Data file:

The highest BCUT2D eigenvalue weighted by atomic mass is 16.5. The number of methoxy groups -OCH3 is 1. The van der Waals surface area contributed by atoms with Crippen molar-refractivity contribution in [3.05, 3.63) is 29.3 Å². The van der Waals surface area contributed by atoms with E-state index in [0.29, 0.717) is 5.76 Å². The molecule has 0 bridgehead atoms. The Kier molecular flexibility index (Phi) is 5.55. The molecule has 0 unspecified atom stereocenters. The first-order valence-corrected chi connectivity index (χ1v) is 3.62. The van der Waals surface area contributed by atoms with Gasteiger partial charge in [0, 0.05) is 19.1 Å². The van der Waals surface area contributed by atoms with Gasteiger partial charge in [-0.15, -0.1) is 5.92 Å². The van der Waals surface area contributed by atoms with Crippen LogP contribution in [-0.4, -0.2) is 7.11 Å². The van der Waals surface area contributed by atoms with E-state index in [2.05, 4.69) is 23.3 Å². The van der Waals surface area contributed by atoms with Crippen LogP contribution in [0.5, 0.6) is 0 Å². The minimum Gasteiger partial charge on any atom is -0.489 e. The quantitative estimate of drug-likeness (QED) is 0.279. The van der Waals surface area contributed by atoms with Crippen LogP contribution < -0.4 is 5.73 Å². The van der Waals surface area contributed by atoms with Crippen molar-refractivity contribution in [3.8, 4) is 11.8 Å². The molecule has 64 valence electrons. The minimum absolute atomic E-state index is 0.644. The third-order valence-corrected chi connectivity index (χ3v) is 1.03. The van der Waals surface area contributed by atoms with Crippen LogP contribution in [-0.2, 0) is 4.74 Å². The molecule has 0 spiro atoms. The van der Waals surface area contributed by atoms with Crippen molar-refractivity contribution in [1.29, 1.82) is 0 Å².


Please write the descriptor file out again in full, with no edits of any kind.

The highest BCUT2D eigenvalue weighted by atomic mass is 16.5. The number of methoxy groups -OCH3 is 1. The van der Waals surface area contributed by atoms with Crippen molar-refractivity contribution in [3.05, 3.63) is 29.3 Å². The van der Waals surface area contributed by atoms with E-state index in [0.29, 0.717) is 5.76 Å². The molecule has 0 bridgehead atoms. The Kier molecular flexibility index (Phi) is 5.55. The molecule has 0 unspecified atom stereocenters. The first-order valence-corrected chi connectivity index (χ1v) is 3.62. The van der Waals surface area contributed by atoms with Gasteiger partial charge in [0, 0.05) is 19.1 Å². The van der Waals surface area contributed by atoms with Gasteiger partial charge in [-0.15, -0.1) is 5.92 Å². The van der Waals surface area contributed by atoms with Crippen LogP contribution in [-0.4, -0.2) is 7.11 Å². The van der Waals surface area contributed by atoms with E-state index in [2.05, 4.69) is 23.3 Å². The van der Waals surface area contributed by atoms with Crippen LogP contribution in [0.5, 0.6) is 0 Å². The minimum Gasteiger partial charge on any atom is -0.489 e. The quantitative estimate of drug-likeness (QED) is 0.279. The van der Waals surface area contributed by atoms with Crippen LogP contribution < -0.4 is 5.73 Å². The van der Waals surface area contributed by atoms with Crippen molar-refractivity contribution in [3.8, 4) is 11.8 Å². The molecule has 64 valence electrons. The minimum absolute atomic E-state index is 0.644. The third-order valence-corrected chi connectivity index (χ3v) is 1.03. The van der Waals surface area contributed by atoms with Crippen LogP contribution in [-0.2, 0) is 4.74 Å². The molecule has 0 spiro atoms. The van der Waals surface area contributed by atoms with Crippen molar-refractivity contribution in [1.29, 1.82) is 0 Å².